A while back I saw a graphic in an article showing what industries made up what percentage of all corporate profits. Banks and financial institutions made up a huge percentage of overall profits. To some this is a surprise, to others it’s all too predictable.
A lot of people complain about how much the big banks make in the United States. But do they really know how much they make?
I thought it would be useful to list out the top 10 biggest banks in the US and show how much they profited the previous fiscal year, which is 2016 as of this writing.
Keep in mind that this is just the 10 biggest banks in the United States, and the list is only made of publicly traded companies. I used total assets as the metric for “biggest.”
Yes, that chart shows a whopping $110 Billion in Net Income for 2016.
For some who review stocks and companies this isn’t too shocking of another. After all, these are the biggest banks in the United States, so you’d expect to see some pretty large numbers.
At the same time many people would agree that banks aren’t that innovative. Many have similar functions and I think most consumers would have a difficult time pointing out what makes one bank preferable to the other.
Needless to say it’s an industry that is in need of innovation. Can ten big banks really sustain $100B in annual profits? Innovation that cuts into these profits is inevitable.
But what’s a consumer to do in the meantime? What if you don’t want to support these huge banks?
The beauty of a free market is we can oftentimes choose to participate or not. If you think a company pays their executives too much, you can sell your shares or not even buy them in the first place. Or you can choose to not purchase their products.
Big banks are hardly the only option when it comes to banking. One alternative that continues to grow is credit unions. A credit union is a member-owned financial co-operative. These institutions are created and operated by members and profits are shared among the owners.
Read our post that compares credit unions and banks to find out more about how the two differ.
One thing to note is that credit unions don’t necessarily differ from banks when it comes to employee compensation. Executive compensation can go above and beyond $1 million a year. Keep in mind that banks and other credit unions are all competing for the same pool of talent, so compensation aligns to that reality. It’s why University heads can make in excess of $1 million a year as well, despite most colleges being nonprofits.
Another alternative is local and regional banks. There has been some consolidation in this space as laws have made the banking industry more favorable for bigger banks, so you may be faced with somewhat limited options. Regardless there are still some banks that exist that are smaller and more localized that can be a decent alternative to going to one of the bigger financial institutions.
Innovation has been seriously lacking in the banking industry. The internet has created new opportunities, though, where startups can disrupt the banking industry with new offerings.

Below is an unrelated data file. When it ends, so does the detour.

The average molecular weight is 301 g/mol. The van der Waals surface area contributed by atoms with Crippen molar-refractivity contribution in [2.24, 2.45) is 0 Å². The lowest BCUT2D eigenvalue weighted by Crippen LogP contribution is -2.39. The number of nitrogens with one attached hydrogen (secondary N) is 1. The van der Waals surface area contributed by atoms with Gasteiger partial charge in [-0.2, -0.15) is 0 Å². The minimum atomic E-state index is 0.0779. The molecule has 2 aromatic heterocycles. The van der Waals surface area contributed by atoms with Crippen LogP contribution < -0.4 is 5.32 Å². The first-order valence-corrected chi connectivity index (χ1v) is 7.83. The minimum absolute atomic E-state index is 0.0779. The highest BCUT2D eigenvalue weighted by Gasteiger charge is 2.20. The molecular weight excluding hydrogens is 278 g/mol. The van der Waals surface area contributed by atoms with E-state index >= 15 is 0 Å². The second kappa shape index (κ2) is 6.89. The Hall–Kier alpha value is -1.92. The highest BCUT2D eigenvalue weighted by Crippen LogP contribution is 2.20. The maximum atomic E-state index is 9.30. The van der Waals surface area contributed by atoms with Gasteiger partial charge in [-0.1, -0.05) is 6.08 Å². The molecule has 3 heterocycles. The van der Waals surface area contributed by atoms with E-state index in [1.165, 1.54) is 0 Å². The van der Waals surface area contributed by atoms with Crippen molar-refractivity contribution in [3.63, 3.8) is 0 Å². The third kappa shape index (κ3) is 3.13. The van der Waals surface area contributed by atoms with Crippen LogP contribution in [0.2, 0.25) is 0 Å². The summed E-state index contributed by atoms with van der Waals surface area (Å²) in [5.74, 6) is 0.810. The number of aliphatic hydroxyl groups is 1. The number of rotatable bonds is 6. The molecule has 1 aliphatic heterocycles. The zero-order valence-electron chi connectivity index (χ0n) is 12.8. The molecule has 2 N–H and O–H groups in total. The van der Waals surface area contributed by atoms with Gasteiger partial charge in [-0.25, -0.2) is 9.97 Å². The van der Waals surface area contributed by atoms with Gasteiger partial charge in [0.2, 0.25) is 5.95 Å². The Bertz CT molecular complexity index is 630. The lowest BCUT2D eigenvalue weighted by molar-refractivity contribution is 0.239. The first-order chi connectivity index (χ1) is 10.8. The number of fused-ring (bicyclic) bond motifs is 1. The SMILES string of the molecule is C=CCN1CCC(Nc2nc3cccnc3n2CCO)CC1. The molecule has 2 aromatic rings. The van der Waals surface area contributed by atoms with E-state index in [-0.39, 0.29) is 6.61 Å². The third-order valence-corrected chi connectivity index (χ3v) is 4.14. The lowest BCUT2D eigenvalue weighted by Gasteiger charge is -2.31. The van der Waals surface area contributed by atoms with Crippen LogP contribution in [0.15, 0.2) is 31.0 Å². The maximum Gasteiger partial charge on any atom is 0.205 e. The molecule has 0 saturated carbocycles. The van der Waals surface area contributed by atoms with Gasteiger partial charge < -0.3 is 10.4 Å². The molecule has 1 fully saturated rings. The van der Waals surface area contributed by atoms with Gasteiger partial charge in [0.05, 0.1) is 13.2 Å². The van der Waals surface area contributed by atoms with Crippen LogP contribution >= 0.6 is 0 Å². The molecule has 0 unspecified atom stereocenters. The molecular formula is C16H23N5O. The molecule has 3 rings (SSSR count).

I’m a big fan of companies cutting out unnecessary costs and passing along the savings to consumers. For example when I see huge corporate offices where employees literally work on computers all day and meet on conference calls I can’t help but think having everyone work from home would allow employees to be compensated better, cost savings to customers, or both.
Banks have huge real estate footprints, especially the big banks in the United States. While I realize there are services that need to be performed in person, such as depositing cash, I think most banks would save millions and millions if they reduced their real estate footprints and were more strategic about what real estate they actually need.
Banks perform much of the same functions and there are usually few differences between them. They usually charge monthly fees for checking and savings accounts, and most have lousy interest rates.
But what if a company could drastically reduce costs and pass those savings on to consumers? Chime is one of those new, innovative companies that is looking to disrupt the banking space. They do not have the huge real estate footprint that big banks have and are able to pass these cost savings to consumers.
They have an automatic savings program that rounds up every purchase up to the nearest dollar and deposits the difference into your savings account. Additionally they have cash back rewards (rare for a bank), no minimum account requirement, and no overdraft fees. You can find out more and get a free $5 for opening an account.
A couple of other companies that are innovating the banking space are Debitize which helps people avoid credit card debt but still benefit from credit card rewards, and Self Lender which helps people increase their credit score.
The easiest way to not use big banks is to cut your debt. I’ve heard many debt payoff stories where banks are less than thrilled to find out that someone is paying their debt early. Banks make a lot of money by people being in debt, whether it’s through mortgages, personal loans, or credit card debt.
Taking positive steps to decrease your debt is a good way to directly impact the profits that banks make. Private student loans in particular irritate me as my wife had some through Wells Fargo and they clearly were making a considerable profit off of her loans based on the relatively high interest rates.
If you want to cut the amount of debt you have and/or the interest rate you have on your debt, here’s a few posts I recommend checking out:
What do you think about the profits big banks make? Are you comfortable supporting them or do you prefer alternatives like credit unions?